A Seal Who Loves Peaches and Cream

Lauren Barrowclough

Begining Reading


Rationale: Children must know how to decode different correspondences in order become better, fluent readers.   This lesson is designed to help children understand that when you put the letters “e” and “a” together they make the E sound.  After identifying the correspondence ea = /E/, children will be able to identify it in spoken language and in written text.  This lesson is designed to help students become more fluent readers through listening for a correspondence in speech, recognizing a correspondence in text, and decoding. 

Letter boxes (for each child)
Letters (for each child) t, e, a, s, p, m, c, h, l, b, g, r, d
Chart paper with tongue twister: The SEAL will READ by the SEA and EAT PEACHES and CREAM.
Book (for each child): Sheep Out to Eat by Nancy Shaw
Worksheet with ea and e phonemes pictures


 "Do you remember when we learned that /e/ sounds like a person who is hard of hearing?  That is a short /e/ sound.  I am going to say some words, put your hand over your ears when you hear the /e/ sound: red, fed, cat, tent, tan, leg, egg..  Great job!! The /e/ sound was in red, fed, tent, leg, and egg."

 “A long /E/ says its name and sounds like someone screaming EEEEE We have learned that this (write “ee” on the board) tells us to use the /E/ sound and today we are going to learn a new way that letters say /E/.” When e and a are together, this is called the ea = /E/ correspondence; it says EEEEE.  Everybody says EEEEE when I count to three: one, two, and three: EEEEE !  Great Job!"

 “I have a tongue twister on my chart here.  I want you to listen carefully as I read it to you.  The seal will read by the sea and eat peaches and cream. Now say it with me.  Good Job!  Let's say it again, but this time, when you hear the /E/ sound, hold it for a second. The SEEEAAAL will rEEEAAAD by the sEEEAAA and EEEAAT pEEEAAAches and crEEEAAAm.  Excellent!  Now, what sound does the ea = /E/ correspondence make?  Great, it says EEEEE !"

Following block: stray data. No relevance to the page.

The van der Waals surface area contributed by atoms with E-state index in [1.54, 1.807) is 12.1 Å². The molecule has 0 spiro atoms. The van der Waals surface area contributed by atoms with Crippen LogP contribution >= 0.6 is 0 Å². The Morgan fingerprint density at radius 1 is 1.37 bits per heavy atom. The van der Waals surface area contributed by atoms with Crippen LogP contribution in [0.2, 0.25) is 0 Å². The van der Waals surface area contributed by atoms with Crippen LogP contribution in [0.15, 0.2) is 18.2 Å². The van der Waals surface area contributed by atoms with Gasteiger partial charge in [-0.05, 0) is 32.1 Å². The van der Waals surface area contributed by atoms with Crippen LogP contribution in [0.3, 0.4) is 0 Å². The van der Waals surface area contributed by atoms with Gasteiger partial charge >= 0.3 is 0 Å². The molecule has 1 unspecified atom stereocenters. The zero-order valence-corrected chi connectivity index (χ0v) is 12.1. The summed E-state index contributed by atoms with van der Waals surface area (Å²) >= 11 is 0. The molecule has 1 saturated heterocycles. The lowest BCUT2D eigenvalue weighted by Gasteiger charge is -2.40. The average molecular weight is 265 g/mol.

“Now I want you to take out your letter boxes and letters.  "Now we are going to practice spelling some words with the ea = /E/ sound in them." Model for the students.  "I will show you how to spell the word bead in the boxes.  I am going to place the letter representing each sound in its own box.  First I will put the l in the first box for /l/ sound.  Next I hear the /E/ sound so I need to put an ea  in the middle box, and in my last box I need a f for the /f/ sound.  Now I have spelled the word bead  by filling up all 3 of my boxes with a letter for each sound." 

 “I want you to try to spell some words using your letter boxes and letters.”  As they spell each word look around at each students work to make sure that they have correctly spelled the words.  Do not let students clear their boards until you have checked their spelling.  Start with 2 phonemes: tea, pea, sea.  Next have students add a third letter box to work on 3 phoneme words:  meat, led, seat, peach, beg. “Now I want you to add one more letter box to work on 4 phoneme words: steam, cream, sled, treat.” “Everyone is doing great!”

 “Now that everyone knows that ea = /E/, I want everyone to get a buddy and read the book, Sheep Out to Eat by Nancy Shaw.  I want both partners to read to one another.”  Ask students to listen for the /E/ sound and to also look for the special ea while they read to one another.


 Each student will have a worksheet with pictures of words with ea = /E/ and pictures with e = /e/.  The students will have to circle the picture with the ea = /E/.  This will determine if they know the difference between ea = /E/ and e = /e/.

Pictures: wheat, flea, tea, bed, nest, fence, leaf, pen, jet


 Sheep Out to Eat, Houghton Mifflin, 1992, Nancy Shaw

 The Big E! by Rebecca Lee Branum  http://www.auburn.edu/rdggenie/elucid/branumbr.html

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